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Insights on successful industry-college partnerships

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Glenn Wintrich (center) of Dell Inc. explains the value of the Convergence Technology Center at Collin College to his company during a roundtable discussion at the recent ATE conference.

Photo: Madeline Patton

​Successful community college collaborations with industry do not just flow from a simple request for help. 

Effective partnerships take time to develop. They require attentive listening and thoughtful discourse during one-on-one conversations and at industry advisory committee meetings, according to business leaders who partner with public two-year colleges housing Advanced Technological Education (ATE) Centers. The centers, funded by the National Science Foundation, are designed to prepare technicians for careers in advanced technology fields.  

At the recent ATE Principal Investigators Conference in Washington, D.C., business leaders from several industries explained how they got involved with ATE Centers and offered advice to community colleges that want to develop internships and place graduates in high-tech jobs. 

What businesses want

Glenn Wintrich, director of the chief innovation office at Dell Inc., advises college educators to “talk about how it [partnering] will help shareholder value.” His partnership with the Convergence Technology Center (CTC) at Collin College (Texas) began more than a decade ago when Dell needed technicians to maintain its then-new voice over Internet protocol products. CTC developed a certificate program that prepared technicians for these jobs within a year of his request.  

An emerging occupation: Data scientists

CTC Principal Investigator Ann Beheler explained that in order to prepare students for emerging information technology jobs across the country, she routinely asks Wintrich and about a dozen other industry advisors about the skills technicians need to know now and in the future. CTC has three quarterly conference calls and an annual, in-person meeting with its industry advisors.

It is then up to the faculty to determine how to teach the skills that industry identifies, Beheler said.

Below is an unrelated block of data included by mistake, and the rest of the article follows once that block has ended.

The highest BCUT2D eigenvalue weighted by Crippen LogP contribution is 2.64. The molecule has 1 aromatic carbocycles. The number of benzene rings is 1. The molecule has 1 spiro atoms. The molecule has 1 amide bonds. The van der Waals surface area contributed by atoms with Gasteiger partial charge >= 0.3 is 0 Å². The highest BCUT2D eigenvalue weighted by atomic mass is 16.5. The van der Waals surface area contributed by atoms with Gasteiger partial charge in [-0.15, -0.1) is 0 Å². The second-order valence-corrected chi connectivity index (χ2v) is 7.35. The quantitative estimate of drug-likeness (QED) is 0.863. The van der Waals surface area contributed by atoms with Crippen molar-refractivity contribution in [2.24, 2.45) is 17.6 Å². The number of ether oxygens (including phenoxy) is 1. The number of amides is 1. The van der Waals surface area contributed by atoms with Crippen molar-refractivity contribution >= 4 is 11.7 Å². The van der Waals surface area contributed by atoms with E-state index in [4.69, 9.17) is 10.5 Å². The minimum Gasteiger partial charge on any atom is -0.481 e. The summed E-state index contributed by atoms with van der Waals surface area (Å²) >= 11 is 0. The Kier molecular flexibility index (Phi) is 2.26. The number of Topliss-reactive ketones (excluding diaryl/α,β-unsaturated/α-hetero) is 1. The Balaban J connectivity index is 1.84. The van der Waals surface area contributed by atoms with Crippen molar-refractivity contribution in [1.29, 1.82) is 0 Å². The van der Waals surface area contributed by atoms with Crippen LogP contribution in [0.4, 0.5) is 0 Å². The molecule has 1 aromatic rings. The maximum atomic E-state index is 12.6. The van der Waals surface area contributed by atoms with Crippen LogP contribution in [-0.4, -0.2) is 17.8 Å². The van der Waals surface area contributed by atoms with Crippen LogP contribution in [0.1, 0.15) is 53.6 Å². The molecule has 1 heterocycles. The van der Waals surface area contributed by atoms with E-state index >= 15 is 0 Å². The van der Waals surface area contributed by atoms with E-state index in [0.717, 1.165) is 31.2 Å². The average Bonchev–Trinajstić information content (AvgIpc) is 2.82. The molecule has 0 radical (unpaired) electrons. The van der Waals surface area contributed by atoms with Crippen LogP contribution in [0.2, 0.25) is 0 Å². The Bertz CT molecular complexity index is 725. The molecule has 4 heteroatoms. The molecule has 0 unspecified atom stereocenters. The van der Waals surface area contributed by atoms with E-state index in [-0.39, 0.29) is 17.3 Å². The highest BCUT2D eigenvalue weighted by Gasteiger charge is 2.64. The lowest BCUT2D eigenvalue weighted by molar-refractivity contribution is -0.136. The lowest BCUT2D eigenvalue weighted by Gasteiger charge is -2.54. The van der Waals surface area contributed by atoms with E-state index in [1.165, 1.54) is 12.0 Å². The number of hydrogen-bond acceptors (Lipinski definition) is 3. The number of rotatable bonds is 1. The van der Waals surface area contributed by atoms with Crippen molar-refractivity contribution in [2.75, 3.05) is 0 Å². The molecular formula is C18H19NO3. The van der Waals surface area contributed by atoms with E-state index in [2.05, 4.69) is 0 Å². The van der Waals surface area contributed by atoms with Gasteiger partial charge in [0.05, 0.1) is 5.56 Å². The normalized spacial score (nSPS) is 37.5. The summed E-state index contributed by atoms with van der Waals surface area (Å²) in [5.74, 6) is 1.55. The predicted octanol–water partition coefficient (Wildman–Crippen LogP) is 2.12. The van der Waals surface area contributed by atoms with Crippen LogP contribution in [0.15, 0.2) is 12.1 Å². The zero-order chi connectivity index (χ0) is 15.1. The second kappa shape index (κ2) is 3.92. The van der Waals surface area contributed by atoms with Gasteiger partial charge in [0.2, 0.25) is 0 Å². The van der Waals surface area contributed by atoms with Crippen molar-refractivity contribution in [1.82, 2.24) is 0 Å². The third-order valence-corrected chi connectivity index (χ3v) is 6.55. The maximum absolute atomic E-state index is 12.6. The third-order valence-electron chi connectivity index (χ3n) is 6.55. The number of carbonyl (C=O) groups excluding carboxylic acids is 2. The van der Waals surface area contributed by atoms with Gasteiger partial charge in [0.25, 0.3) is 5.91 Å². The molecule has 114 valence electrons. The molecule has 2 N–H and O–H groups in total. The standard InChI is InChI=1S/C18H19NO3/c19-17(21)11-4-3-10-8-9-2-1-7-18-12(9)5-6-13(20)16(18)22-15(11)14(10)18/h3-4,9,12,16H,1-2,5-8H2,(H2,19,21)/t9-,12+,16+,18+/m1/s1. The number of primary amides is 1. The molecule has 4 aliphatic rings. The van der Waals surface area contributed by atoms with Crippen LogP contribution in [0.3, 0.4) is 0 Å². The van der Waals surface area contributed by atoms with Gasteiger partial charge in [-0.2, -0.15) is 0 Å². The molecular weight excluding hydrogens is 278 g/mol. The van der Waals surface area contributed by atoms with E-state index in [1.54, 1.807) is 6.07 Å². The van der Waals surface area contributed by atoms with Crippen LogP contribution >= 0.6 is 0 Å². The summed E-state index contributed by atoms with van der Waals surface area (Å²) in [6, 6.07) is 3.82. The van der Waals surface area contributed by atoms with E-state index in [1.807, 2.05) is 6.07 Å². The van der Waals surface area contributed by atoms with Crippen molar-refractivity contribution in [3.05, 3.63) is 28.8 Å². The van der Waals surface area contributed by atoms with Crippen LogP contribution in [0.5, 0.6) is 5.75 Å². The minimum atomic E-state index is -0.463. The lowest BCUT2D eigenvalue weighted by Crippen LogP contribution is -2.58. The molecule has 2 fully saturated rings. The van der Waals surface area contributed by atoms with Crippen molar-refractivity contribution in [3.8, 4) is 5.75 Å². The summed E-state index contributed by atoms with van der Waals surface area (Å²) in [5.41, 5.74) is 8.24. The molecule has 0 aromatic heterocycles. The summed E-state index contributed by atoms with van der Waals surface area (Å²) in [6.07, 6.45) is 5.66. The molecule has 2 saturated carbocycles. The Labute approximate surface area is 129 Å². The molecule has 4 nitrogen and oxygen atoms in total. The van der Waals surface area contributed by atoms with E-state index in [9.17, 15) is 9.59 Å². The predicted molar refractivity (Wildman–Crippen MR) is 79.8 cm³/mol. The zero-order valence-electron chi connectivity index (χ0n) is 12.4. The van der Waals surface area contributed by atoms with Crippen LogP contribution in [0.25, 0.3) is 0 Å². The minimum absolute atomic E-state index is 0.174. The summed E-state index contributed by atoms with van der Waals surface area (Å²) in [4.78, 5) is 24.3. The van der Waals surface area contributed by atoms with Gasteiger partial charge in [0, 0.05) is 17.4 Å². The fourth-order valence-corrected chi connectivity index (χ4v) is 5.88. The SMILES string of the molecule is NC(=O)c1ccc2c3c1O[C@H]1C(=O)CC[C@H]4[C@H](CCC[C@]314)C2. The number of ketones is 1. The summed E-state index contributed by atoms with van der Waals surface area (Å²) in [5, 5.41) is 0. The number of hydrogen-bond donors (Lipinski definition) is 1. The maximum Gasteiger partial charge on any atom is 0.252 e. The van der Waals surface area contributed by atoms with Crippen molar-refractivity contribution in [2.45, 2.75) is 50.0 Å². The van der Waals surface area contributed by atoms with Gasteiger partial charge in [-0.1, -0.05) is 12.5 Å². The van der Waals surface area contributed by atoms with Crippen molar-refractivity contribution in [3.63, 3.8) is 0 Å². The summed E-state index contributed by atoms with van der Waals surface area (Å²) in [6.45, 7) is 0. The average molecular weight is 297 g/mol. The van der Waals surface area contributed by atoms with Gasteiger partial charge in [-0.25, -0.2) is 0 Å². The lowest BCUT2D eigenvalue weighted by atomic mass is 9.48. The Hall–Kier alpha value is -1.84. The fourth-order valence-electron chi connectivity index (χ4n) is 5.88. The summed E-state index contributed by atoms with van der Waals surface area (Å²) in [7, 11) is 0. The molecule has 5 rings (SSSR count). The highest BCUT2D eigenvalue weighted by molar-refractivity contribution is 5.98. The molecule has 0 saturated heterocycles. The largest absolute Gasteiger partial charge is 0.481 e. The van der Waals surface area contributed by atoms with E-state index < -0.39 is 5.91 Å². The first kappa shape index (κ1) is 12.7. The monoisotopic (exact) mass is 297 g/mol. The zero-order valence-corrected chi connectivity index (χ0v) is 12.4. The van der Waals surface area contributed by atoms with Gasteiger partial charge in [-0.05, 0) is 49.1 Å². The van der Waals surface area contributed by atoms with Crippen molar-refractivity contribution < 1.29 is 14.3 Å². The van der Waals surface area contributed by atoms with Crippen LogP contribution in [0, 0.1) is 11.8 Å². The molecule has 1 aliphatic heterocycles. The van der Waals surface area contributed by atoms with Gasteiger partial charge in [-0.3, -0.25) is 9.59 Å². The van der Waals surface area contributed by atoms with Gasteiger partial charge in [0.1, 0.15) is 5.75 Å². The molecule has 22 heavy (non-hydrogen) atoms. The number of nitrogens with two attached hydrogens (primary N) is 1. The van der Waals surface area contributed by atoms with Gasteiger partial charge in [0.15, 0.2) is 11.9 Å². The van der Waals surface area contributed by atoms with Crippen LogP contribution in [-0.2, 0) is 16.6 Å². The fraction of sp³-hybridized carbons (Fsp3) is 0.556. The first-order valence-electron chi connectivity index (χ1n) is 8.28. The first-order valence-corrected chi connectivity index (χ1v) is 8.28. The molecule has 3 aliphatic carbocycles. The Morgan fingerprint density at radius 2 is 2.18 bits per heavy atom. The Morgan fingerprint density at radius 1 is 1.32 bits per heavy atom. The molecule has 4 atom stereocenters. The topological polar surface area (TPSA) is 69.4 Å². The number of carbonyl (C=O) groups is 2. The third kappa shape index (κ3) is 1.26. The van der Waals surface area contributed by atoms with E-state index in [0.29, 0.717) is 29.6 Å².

Wintrich said he appreciates CTC's use of "tiger teams" on the industry advisory committee. By having a small group of knowledgeable industry people work on an issue and then bring suggested solutions back to the full committee, work gets done without wasting the time of people who don't have expertise or interest in a particular topic, he said. 

Sell the value of internships

Lee McCollum, coordinator of the Power Careers Program for Duke Energy, said industry can be sold on the value of internships. He has worked on the ATE Scholars program for a decade with the South Carolina Advanced Technological Education Center (SC ATE) at Florence-Darlington Technical College in South Carolina. Progress Energy, which recently merged with Duke Energy, has placed more than 130 student interns at its facilities, paying them $12 an hour and providing scholarships. The utility currently employs 83 of the 86 former interns it has hired full time.

McCollum recruits high school and community college students for the program.

"They [students] can see there is an opportunity to get a good job. I can pay more for a two-year degree than a four-year degree," he said. 

SC ATE's Teaching Technicians ​project offers resources to help educators build effective internship programs and start an industry consortium.

Serving incumbent technicians

Michael Ennis, a manufacturing engineer who manages environmental health and safety at Harris Corp., began partnering with the Florida Advanced Technological Education (FLATE) Center and Brevard Community College (BCC) in nearby Cocoa, Fla., to broaden the skill sets of the company's technical workforce.